The Steins Collect: Matisse, Picasso and the Parisian Avant-Garde at the San Francisco Museum of Modern Art
Several people had tears in their eyes, myself included, walking in a trance through the vast rooms of SFMOMA, in the stream of some 600 people who had gathered at the Donors’ opening party and walk-through. “The Steins Collect” is not just a major San Francisco art exhibition, it’s the most ambitious exhibition SFMOMA has ever shown, as director Neil Benazra proudly announced. In one word: it is huge, both in mass and in importance. The very hour when modernism was born, a good century ago, has never been so densely packed and complete in one space. This overwhelmingly broad, bold collection goes back to one American family in Paris. Among the most famous “Americans in Paris,” the Stein siblings were the first to recognize the new era, the revolution in art, and bought, supported and connected the artists through their celebrated salons.
Leo Stein, Gertrude’s two-year-older brother (with whom she had had childhood shooting parties in the wild Oakland hills, followed him to Harvard and Johns Hopkins Medical School, then to Florence to take a deep look at art) took the lead in Paris. In 1903, Leo and Gertrude were settled together in Montparnasse, at 27, Rue de Fleurus. A year later, Michael Stein, the oldest brother (whose business acumen secured all the siblings the means to be “well off”), followed with his wife Sarah, an ambitious and competitive salonnière, settling nearby in St. Germain’s 5, Rue Madame. Leo and Gertrude first started with impressionist works, focusing on nudes — Manet, Manguin, Bonnard, Renoir. (Here you already notice the pronounced interest of Gertrude Stein in the erotic and sexual, which goes like a red thread through her written work as well: see my earlier blog posts.) Then, as curator Janet Bishop explained to the patrons, they “took the plunge” and bought the scandalous Matisse painting “Woman with a Hat” — a portrait that got the Parisians so enraged in defense of women’s honor that people physically attacked it at its first public showing. That same year Leo and Gertrude discovered the 21 year-old, totally unknown Picasso… and soon the salon walls were stuck with rows upons rows of paintings that made their salon, in Hemingway’s words, “one of the best rooms in the finest museum” in the world.
The hunt for paintings took the two Stein couples into fierce competition. Their rivalry ended up making Matisse the genius who was celebrated at Rue Madame, while Picasso and Cézanne were the patron saints at Rue de Fleurus – until Leo felt unable to follow Picasso’s move into Cubism while Gertrude found her soul brother right there, in Picasso’s dilapidated studio in Montmartre, taking on the Cubist vision into her writing. Leo’s scorn for this new Picasso as well as for his sister and the “Godalmighty rubbish” she was writing led to the bitter and lifelong separation of the siblings. Leo moved to Italy; Alice B .Toklas replaced him at Gertrude’s side. The rest is history.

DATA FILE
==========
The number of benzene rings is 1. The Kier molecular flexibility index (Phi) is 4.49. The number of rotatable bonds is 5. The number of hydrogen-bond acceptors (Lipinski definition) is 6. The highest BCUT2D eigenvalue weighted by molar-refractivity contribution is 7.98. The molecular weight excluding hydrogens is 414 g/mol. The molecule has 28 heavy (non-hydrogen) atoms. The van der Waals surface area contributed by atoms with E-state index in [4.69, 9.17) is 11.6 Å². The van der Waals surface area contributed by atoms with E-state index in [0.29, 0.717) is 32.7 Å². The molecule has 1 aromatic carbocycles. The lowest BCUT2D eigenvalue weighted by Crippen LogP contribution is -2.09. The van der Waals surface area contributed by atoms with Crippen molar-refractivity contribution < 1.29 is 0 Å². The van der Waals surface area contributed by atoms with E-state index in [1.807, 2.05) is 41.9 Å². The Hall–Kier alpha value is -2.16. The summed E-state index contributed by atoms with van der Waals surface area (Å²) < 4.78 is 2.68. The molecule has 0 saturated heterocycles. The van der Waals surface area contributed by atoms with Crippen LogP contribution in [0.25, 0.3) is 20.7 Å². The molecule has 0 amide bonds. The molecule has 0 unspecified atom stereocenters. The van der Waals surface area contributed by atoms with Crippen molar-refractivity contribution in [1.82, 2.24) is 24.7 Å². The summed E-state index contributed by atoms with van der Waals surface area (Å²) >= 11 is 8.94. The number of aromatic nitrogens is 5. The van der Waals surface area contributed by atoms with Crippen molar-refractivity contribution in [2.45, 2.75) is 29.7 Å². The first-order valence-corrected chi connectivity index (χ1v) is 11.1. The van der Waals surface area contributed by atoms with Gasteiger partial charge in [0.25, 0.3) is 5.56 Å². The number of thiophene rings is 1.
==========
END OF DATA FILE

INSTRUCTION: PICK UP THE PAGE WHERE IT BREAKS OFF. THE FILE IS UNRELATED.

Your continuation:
Some of these walls at SFMOMA are beautifully represented with wall-size photographs. You stare at them, and are stunned to find a good number of the spectacular paintings – Cézanne’s “Apples,” Picasso’s “Young Boy Leading a Horse” and “Lady With a Fan,” Matisse’s Blue Nude” and Cézanne’s many “Bathers” — hanging right next to the photographs, as real and fresh and startling as they were 100 years ago. You even find some of the original side-board furniture from the studios – spinning you into a time-warp that equals Woody Allen’s latest fantasy of being transported right back into the Parisian avant-garde in “Midnight in Paris.”
For me it was partly an exciting déjà vu. I had seen the reconstruction of the entire Rue de Fleurus studio in an exhibition at Beaubourg (Centre Georges Pompidou) in Paris, in the eighties, and for years I had combed through the catalogue of the precursor of this remarkable SFMOMA show, the 1970 “Four Americans in Paris” at the New York MOMA. I had seen Picasso’s world-famous portrait of Gertrude Stein, but this time, thanks to the in-depth experience of “Seeing Gertrude Stein: Five Stories” at the Contemporary Jewish Museum in San Francisco, I saw the work with fresh eyes. I was, to say it simply, blown away. What Picasso captured, after some 80 sittings (according to Stein), is something you don’t often see in the many hundreds of existing photographs of Stein: the sharp, keen intelligence of this beautiful Jewish face as well as a dark, brooding quality that she had as a young woman who still doubted her own artistic powers.
Back then, Stein was “writing for myself and strangers;” she was often “despairing” in her desire to be seen, understood, and recognized. Her friend Picasso saw and recognized her. He painted her, as Wanda Corn, the curator of “Seeing Gertrude Stein: Five Stories” pointed out, in the style of a classical male portrait: leaning forward but facing with great intensity on something within herself, something on her mind. She has no flowers or fans in her hands, as women always did in classical paintings – her hands rest upfront on her lap like the hands of a male creator.
In her private notebooks of that time, Stein had put down a note of envious longing: “Pablo and Matisse have a maleness that belongs to genius. Moi ausi (sic) perhaps.” (“Me, too, perhaps.”) Picasso, in this first of many portraits made of Stein, gave it to her. His was the first of numerous portraits, all picking up on the fascinating androgyny of Stein.
Her comment? “..for me, it is I, and it is the only reproduction of me which is always I, for me.” (Picasso) Picasso’s comment? “Yes, he said, everybody says that she does not look like it but that does not make any difference, she will…” (The Autobiography of Alice B. Toklas)